5 ways to help to take medications on time
Medications generally work best when taken as prescribed. Yet research has shown that about half the time people don’t take their medications as prescribed.1 That can be especially true for those who are dealing with several health conditions at the same time.2
“The more medications someone has, the more likely they are to take something more or less than they need to. Or potentially at the wrong time of day,” says Chelsea Maier, Pharm.D., specialty pharmacy manager at University of Louisville Hospital in Kentucky.
If this is something you’ve struggled with, setting up a simple system and getting help from your provider may help you remember to take your medications as prescribed. Here are some helpful suggestions for doing both.
Keep a list
Make a detailed list of all the medications you take, advises Maier. Include prescription drugs, over-the-counter medications, and any supplements or vitamins. “Write it down and keep it in your wallet. Or type it out in your phone — whatever is easiest for you,” she says.
Besides the name of each medication, consider noting the following:
- The dose: For example, how many milligrams
- When to take it: For example, once in the morning, or every 12 hours
- How to take it: Is it a tablet, a cream, or drops? Do you need to take it with food or water?
- Who prescribed it and why: List the specialist’s name and the condition the medication is for
This list is useful for sharing with providers. But it also helps you remember what to take and when. That can come in handy when filling a pill organizer or creating a medication calendar (more on that below).
Use a calendar
Take a standard wall calendar and keep it where you can see it. For each day, write down each medication you need to take and when you need to take it. Then, cross it off after you take the medication, says Maier.
Calendars are particularly useful for medications not taken every day, says Maier. “For example, some vitamin D supplements are meant to be taken weekly or even monthly. So having that on a calendar is very helpful,” she adds.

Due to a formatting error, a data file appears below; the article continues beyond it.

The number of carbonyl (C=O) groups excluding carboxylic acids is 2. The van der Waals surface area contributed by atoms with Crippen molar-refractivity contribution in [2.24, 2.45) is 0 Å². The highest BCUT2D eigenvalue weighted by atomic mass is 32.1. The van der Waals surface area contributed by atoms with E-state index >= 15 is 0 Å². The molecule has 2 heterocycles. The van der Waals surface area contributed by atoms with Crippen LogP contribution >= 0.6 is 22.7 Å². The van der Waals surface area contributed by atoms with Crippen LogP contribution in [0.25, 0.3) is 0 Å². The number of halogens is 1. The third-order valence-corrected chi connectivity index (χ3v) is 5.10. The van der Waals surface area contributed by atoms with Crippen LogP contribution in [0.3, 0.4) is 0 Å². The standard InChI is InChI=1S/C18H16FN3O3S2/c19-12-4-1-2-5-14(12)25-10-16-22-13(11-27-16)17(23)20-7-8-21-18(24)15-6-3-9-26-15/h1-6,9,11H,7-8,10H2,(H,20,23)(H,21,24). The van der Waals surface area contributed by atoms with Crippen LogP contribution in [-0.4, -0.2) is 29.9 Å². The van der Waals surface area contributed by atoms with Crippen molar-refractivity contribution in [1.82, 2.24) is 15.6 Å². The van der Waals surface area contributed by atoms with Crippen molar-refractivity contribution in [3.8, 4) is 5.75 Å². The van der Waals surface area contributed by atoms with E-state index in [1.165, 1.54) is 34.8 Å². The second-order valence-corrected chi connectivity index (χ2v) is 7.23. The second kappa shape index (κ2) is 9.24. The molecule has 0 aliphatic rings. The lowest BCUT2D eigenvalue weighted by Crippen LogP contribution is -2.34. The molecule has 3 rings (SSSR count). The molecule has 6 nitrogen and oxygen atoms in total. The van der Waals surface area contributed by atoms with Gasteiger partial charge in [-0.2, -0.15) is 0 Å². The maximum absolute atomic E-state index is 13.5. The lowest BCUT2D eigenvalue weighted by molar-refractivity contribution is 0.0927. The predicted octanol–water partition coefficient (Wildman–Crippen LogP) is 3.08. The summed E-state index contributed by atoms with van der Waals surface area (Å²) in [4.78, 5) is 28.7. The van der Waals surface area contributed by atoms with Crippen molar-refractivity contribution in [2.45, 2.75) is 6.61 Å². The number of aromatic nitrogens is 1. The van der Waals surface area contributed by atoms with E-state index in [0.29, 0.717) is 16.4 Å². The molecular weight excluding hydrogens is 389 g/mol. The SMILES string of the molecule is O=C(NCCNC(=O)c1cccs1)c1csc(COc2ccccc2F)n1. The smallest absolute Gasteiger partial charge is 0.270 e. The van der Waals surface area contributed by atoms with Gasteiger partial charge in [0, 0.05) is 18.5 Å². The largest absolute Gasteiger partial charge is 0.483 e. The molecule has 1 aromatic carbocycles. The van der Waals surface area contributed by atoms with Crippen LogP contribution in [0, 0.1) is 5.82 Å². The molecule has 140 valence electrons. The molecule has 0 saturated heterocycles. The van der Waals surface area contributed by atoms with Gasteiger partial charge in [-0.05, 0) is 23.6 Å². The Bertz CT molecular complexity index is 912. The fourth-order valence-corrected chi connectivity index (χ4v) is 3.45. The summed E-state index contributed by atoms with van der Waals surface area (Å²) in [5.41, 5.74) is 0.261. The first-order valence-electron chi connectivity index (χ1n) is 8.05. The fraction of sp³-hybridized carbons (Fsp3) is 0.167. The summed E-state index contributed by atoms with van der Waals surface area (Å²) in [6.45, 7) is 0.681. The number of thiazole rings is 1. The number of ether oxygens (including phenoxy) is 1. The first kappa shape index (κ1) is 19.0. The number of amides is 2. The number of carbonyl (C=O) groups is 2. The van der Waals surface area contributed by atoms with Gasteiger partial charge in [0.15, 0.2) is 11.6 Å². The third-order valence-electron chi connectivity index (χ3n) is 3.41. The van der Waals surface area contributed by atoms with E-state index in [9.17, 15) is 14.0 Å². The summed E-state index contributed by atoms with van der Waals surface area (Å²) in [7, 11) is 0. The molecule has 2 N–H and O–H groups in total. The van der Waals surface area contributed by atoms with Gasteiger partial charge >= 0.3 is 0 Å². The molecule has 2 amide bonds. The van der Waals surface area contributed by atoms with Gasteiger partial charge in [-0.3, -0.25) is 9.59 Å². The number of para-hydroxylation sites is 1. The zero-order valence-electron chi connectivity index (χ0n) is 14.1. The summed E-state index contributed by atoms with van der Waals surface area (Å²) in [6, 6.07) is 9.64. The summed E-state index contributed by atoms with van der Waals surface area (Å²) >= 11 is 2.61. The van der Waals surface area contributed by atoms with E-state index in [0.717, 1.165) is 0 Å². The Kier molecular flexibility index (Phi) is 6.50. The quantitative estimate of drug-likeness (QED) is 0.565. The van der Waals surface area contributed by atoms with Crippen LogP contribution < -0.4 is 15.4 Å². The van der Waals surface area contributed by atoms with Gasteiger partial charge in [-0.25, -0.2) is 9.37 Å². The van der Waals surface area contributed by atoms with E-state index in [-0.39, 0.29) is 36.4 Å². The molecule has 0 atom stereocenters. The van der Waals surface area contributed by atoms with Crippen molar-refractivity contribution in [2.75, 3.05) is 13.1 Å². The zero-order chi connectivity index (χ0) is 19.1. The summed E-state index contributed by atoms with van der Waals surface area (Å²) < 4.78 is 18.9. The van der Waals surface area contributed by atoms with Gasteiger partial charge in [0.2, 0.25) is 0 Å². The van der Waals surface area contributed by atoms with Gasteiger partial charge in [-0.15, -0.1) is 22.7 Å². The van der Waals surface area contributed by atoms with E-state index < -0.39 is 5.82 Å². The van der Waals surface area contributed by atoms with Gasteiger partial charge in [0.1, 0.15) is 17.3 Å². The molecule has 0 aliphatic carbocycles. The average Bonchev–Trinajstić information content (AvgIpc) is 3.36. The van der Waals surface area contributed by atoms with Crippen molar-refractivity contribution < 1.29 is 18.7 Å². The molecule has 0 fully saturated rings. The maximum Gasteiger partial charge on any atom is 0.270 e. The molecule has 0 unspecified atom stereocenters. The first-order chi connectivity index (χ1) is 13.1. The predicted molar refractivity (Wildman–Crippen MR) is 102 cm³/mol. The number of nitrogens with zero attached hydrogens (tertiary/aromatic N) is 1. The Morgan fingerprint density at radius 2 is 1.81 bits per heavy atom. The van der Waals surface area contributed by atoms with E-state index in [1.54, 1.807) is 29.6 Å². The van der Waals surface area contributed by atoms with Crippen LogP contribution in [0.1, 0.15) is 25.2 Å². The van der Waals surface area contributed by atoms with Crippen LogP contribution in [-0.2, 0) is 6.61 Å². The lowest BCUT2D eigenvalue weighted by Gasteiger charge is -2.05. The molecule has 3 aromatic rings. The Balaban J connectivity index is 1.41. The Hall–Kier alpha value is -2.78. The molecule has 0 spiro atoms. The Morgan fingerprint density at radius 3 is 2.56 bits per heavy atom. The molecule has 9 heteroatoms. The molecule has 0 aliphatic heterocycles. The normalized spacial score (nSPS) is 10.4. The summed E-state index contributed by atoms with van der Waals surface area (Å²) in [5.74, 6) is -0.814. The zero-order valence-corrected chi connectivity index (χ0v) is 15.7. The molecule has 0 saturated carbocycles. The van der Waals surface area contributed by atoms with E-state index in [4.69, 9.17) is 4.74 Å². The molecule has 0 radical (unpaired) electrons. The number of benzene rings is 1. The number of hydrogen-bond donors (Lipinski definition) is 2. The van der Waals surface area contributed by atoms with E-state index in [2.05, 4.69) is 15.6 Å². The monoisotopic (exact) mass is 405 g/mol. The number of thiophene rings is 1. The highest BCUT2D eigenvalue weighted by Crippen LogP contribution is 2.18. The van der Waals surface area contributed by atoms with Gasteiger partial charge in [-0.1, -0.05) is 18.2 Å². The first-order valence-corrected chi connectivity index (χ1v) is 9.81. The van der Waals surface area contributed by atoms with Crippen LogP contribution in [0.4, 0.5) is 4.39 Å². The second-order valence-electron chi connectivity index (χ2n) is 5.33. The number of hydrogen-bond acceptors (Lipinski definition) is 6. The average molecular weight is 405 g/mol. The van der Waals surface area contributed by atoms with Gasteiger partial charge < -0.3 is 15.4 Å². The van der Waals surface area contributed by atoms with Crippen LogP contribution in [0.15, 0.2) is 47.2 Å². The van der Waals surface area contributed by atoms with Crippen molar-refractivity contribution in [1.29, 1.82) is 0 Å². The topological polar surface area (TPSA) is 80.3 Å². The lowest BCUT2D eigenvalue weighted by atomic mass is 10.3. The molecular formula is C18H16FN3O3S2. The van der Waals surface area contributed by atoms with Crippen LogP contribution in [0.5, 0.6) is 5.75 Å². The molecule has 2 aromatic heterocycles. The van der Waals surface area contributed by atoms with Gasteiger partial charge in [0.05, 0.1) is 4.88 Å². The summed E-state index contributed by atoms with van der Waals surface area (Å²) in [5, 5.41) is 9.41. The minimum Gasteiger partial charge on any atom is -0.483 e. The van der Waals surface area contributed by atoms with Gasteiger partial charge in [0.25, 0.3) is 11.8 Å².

You can also use a calendar on a smartphone or other electronic device. You can even set up alarms or alerts to remind you when it’s time to take each of your medications.
Upgrade your pill organizer
A basic pill box has a small compartment for each day of the week. That’s fine if you take 1 medication or several medications at the same time of day. But it may not work when taking several medications at different times, says Maier.
There are a range of organizers designed for people taking multiple medications. Some have 4 compartments per day — morning, noon, evening and bedtime. Others have a compartment for morning and evening. Pick the pillbox that works for you, says Maier.
As an alternative, consider buying a few 7-day pill boxes and label them morning, afternoon and evening, Maier says. Keeping the pill boxes where you can see them — for example, near the kitchen table if you take medications at mealtime3 — can serve as a visual reminder.
Not all medications can go into an organizer, though, says Maier. Some can only be stored in their original container to work effectively, she says. Some need to be kept in the refrigerator.
In those cases, don’t forget to list the medications on the calendar. Using a pill organizer and calendar together can make it easier for you to remember to take all of your medications.
Use an app
Apps can help you keep track of when you need to take your medications. And they work. Studies show that people who use apps are approximately twice as likely to take their medications as prescribed.4
Apps can send you notifications or alert you, even if the screen on your smartphone or other electronic device is in locked mode. They may also provide you with information about potential drug interactions. If an app suggests a potential interaction, contact your provider or pharmacist immediately.
Talk to a provider
There are many reasons why people don’t take their medications as prescribed.1 People also may stop taking a medication because of potential side effects or because it doesn’t seem to be working. Medications help with your medical conditions and not taking your medications can be problematic to your health.
Sometimes, the medication just doesn’t fit the person’s lifestyle. For example, maybe you’re supposed to take a medication at breakfast. If you typically rise late and skip breakfast, that could be a problem, says Maier.
In a situation like this, Maier recommends trying out the medication and seeing if your routine changes. “But if it doesn’t, tell your doctor,” she says. “Your provider might be able to prescribe an alternative medication that fits your schedule better.”
If the price of a medication is a concern, mention it to your provider. There may be a generic or appropriate alternative medication that costs less. You should also talk to your provider about any other questions or concerns you have about your medications. Your provider can help you come up with a plan to address any issues you are having with your medications.1
“The best medication is the one that you know you’re going to take,” Maier says. Having an organizational system in place can decrease the stress of remembering all the details. It’s an important part of helping you live healthier.